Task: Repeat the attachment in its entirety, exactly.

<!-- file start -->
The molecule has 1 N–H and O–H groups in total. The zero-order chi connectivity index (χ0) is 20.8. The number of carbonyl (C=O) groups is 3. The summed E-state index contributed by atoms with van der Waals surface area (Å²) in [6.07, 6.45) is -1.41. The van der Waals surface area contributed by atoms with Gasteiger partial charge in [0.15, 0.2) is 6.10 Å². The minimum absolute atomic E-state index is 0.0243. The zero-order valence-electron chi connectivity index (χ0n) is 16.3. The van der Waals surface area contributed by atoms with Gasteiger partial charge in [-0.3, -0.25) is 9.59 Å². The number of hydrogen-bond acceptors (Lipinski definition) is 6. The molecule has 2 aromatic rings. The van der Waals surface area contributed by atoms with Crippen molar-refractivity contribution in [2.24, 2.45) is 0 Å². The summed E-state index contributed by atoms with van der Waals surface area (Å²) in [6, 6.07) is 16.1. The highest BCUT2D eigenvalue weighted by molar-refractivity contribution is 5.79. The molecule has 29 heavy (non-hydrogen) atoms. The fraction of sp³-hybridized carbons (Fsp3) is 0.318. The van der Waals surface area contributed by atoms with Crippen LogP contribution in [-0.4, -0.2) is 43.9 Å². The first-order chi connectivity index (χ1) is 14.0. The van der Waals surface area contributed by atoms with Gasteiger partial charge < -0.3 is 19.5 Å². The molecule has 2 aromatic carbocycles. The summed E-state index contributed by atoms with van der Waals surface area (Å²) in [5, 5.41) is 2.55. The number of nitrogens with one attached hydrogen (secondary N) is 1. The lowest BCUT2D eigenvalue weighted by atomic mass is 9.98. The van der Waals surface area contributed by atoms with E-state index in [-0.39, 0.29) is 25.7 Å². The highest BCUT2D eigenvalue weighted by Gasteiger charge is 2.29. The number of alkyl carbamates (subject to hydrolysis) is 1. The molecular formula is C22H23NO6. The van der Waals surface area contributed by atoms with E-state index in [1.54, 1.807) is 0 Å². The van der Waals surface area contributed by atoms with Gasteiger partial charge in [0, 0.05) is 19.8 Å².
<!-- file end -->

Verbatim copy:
The molecule has 1 N–H and O–H groups in total. The zero-order chi connectivity index (χ0) is 20.8. The number of carbonyl (C=O) groups is 3. The summed E-state index contributed by atoms with van der Waals surface area (Å²) in [6.07, 6.45) is -1.41. The van der Waals surface area contributed by atoms with Gasteiger partial charge in [0.15, 0.2) is 6.10 Å². The minimum absolute atomic E-state index is 0.0243. The zero-order valence-electron chi connectivity index (χ0n) is 16.3. The van der Waals surface area contributed by atoms with Gasteiger partial charge in [-0.3, -0.25) is 9.59 Å². The number of hydrogen-bond acceptors (Lipinski definition) is 6. The molecule has 2 aromatic rings. The van der Waals surface area contributed by atoms with Crippen molar-refractivity contribution in [2.24, 2.45) is 0 Å². The summed E-state index contributed by atoms with van der Waals surface area (Å²) in [6, 6.07) is 16.1. The highest BCUT2D eigenvalue weighted by molar-refractivity contribution is 5.79. The molecule has 29 heavy (non-hydrogen) atoms. The fraction of sp³-hybridized carbons (Fsp3) is 0.318. The van der Waals surface area contributed by atoms with Crippen LogP contribution in [-0.4, -0.2) is 43.9 Å². The first-order chi connectivity index (χ1) is 14.0. The van der Waals surface area contributed by atoms with Gasteiger partial charge < -0.3 is 19.5 Å². The molecule has 2 aromatic carbocycles. The summed E-state index contributed by atoms with van der Waals surface area (Å²) in [5, 5.41) is 2.55. The number of nitrogens with one attached hydrogen (secondary N) is 1. The lowest BCUT2D eigenvalue weighted by atomic mass is 9.98. The van der Waals surface area contributed by atoms with E-state index in [-0.39, 0.29) is 25.7 Å². The highest BCUT2D eigenvalue weighted by Gasteiger charge is 2.29. The number of alkyl carbamates (subject to hydrolysis) is 1. The molecular formula is C22H23NO6. The van der Waals surface area contributed by atoms with E-state index in [1.54, 1.807) is 0 Å². The van der Waals surface area contributed by atoms with Gasteiger partial charge in [0, 0.05) is 19.8 Å².